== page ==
And other advice for the modern self-serious Caped Crusader.
A sort of review for Batman Arkham Knight?
Batman’s look, his Ｂａｔｈｓｔｅｔｉｃ, makes sense in four contexts:
- punching people in confined spaces (in the dark)
- standing perfectly still on rooftops (at night)
- advancing menacingly (from the shadows)
- gliding through the air (in poor lighting conditions)
Any deviations at all from this formula spells disaster, the suspension of disbelief is lifted and you realise that a guy dressed as a bat (assuming you’ve never seen a bat before) trying to fight crime is a little silly.
Let’s look at some of the ways this can go wrong.
1: Batman Vs Daylight: Dawn Of Dawn
As you may have picked up earlier, I think staying in the shadows is pretty imperative to “serious” Batman’s whole deal.
If you’ve ever seen a black cat moving through a field in the afternoon you’ll understand, the dark colours that work well when lurking in the shadows look ridiculous out in the open and make the person/cat more conspicuous.
I understand that “a new day is dawning” is nice visual metaphor and all but Batman’s sort of like a classic horror monster, the mystery is what’s important. If you can see that he’s wearing mascara, well, something is lost.
2: Walk, Don’t Run!
It’s just about possible to walk in a “dark and brooding” manner but running? No can do. In Arkham Knight, in defiance of all sense the player may feel compelled to press the run button and all that “I AM THE NIGHT” posturing melts away. Batman breaks into a brisk jog, his footfalls are heavy and the cape seems like a burden as it billows pointlessly behind him (the cape in general threatens to undermine any scene if you really focus on it). We should count ourselves lucky there’s no audible panting. It’s a reminder that Bruce Wayne’s a man and that there’s only so fast a guy in body armour with a curtain draped over himself can run.
The camera zooms out for these sections too, which brings me to my next point.
3: Batman About Town:
With the exception of the night sky, the openest space of all, open spaces, and perhaps to be more specific, public spaces are a no go area for Batman.
Batman exists in a fictional version of our world, sure, but once he leaves his natural places in it (rooftops, drafty caves that only a billionaire would consider viable as a one-man-and-his-butler-open-plan office, back-alleys, warehouses and asylums) and into the places that we move about in our daily lives, the mystique is ruined.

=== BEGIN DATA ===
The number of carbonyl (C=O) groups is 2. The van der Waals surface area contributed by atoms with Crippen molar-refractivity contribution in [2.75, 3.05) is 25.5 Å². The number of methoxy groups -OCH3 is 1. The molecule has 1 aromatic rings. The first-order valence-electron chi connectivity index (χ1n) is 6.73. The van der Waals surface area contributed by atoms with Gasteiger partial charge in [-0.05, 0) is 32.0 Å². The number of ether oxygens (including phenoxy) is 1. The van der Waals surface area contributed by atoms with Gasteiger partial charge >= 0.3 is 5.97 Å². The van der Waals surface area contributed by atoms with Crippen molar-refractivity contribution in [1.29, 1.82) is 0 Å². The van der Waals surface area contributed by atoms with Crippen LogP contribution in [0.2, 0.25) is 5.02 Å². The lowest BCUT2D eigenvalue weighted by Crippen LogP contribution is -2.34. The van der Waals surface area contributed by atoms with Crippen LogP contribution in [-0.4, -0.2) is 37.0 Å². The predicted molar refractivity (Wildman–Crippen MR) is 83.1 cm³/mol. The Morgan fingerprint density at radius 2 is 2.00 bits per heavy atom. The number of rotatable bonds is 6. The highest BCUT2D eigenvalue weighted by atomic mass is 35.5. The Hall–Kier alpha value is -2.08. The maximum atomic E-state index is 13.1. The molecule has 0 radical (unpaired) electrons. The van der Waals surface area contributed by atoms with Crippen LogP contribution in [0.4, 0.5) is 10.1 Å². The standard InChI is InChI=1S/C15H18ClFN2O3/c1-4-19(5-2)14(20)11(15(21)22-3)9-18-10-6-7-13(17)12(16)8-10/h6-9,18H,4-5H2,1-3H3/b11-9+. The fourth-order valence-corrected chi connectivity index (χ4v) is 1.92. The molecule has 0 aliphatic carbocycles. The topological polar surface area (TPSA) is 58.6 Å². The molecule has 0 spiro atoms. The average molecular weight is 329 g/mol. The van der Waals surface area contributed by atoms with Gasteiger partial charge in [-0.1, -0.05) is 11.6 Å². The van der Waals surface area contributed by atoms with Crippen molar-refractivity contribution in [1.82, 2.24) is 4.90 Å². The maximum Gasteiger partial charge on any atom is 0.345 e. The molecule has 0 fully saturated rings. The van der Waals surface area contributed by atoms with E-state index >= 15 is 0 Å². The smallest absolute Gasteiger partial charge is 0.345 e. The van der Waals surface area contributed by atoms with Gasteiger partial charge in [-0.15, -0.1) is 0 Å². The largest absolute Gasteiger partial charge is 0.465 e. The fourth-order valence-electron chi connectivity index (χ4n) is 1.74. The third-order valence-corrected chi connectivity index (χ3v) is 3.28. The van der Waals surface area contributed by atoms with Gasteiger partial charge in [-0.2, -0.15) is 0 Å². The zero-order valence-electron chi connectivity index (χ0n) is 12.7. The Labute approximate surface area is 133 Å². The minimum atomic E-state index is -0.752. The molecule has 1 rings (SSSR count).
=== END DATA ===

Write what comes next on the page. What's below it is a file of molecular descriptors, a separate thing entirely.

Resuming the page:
Compare Batman’s conversation with commissioner Gordon on this Batman-friendly rooftop to his gossiping with this fireman in the plaza outside his company’s building (granted, Batman’s vacant stare doesn’t help the latter example).
Whether they’re aware of this rule I’m just making up now or not, Rocksteady have filled Arkham Knight with a number of tools to allow you to avoid seeing Batman at his weakest point, at his most mortal, his most human: trying to cross a road.
Batman shouldn’t be seen out in the open, just like in Star Wars where “Darth Vader is… huge on the screen, he really dominates it.” but in Battlefront “distant Darth Vader is one of the dumbest looking things”, plonking Bats in a field never works.
4: Batman Shouldn’t Be Hassled In The Streets
Now, perhaps this is some crafty ploy to get you to stay away from street level, which as we discussed is when Batman is at his worst, but one of the curious features of Rocksteady’s vision of what it’s like to “Be The Batman” is their vision of a cape crusader who is constantly hassled by thugs if he stays still long enough. There you are trying to take in the in-jokes when someone will yell “hey, it’s Batman” and charge you or try to run you over with a car (#4.5 Batman shouldn’t be run over with a car). Even when you’re in the Batmobile, people still want to get in your grill (they can’t though, thanks to that super safe electrical current running through it).
So there you have it, four tips on how to keep your Bat-brand on point. Other superheroes, feel free to contact me, I am available to consult.
E3 you say? Never heard of it.